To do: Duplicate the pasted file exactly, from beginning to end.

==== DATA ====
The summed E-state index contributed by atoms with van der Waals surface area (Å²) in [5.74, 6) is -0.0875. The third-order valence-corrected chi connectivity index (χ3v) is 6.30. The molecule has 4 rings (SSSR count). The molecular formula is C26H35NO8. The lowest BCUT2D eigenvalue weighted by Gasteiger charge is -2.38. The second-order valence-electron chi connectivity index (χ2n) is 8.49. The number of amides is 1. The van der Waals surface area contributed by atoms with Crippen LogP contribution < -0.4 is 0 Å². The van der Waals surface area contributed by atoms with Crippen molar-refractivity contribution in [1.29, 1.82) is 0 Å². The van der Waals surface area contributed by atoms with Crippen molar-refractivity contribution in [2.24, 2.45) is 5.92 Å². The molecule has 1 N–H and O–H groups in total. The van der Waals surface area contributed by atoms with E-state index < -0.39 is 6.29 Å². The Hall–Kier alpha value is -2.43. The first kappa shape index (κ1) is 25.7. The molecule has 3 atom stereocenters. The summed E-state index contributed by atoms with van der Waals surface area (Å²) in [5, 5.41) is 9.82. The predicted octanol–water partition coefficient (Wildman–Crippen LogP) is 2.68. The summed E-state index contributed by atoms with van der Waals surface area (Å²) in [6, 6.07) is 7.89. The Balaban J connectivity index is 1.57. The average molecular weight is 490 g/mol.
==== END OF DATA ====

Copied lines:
The summed E-state index contributed by atoms with van der Waals surface area (Å²) in [5.74, 6) is -0.0875. The third-order valence-corrected chi connectivity index (χ3v) is 6.30. The molecule has 4 rings (SSSR count). The molecular formula is C26H35NO8. The lowest BCUT2D eigenvalue weighted by Gasteiger charge is -2.38. The second-order valence-electron chi connectivity index (χ2n) is 8.49. The number of amides is 1. The van der Waals surface area contributed by atoms with Crippen LogP contribution < -0.4 is 0 Å². The van der Waals surface area contributed by atoms with Crippen molar-refractivity contribution in [1.29, 1.82) is 0 Å². The van der Waals surface area contributed by atoms with Crippen molar-refractivity contribution in [2.24, 2.45) is 5.92 Å². The molecule has 1 N–H and O–H groups in total. The van der Waals surface area contributed by atoms with E-state index < -0.39 is 6.29 Å². The Hall–Kier alpha value is -2.43. The first kappa shape index (κ1) is 25.7. The molecule has 3 atom stereocenters. The summed E-state index contributed by atoms with van der Waals surface area (Å²) in [5, 5.41) is 9.82. The predicted octanol–water partition coefficient (Wildman–Crippen LogP) is 2.68. The summed E-state index contributed by atoms with van der Waals surface area (Å²) in [6, 6.07) is 7.89. The Balaban J connectivity index is 1.57. The average molecular weight is 490 g/mol.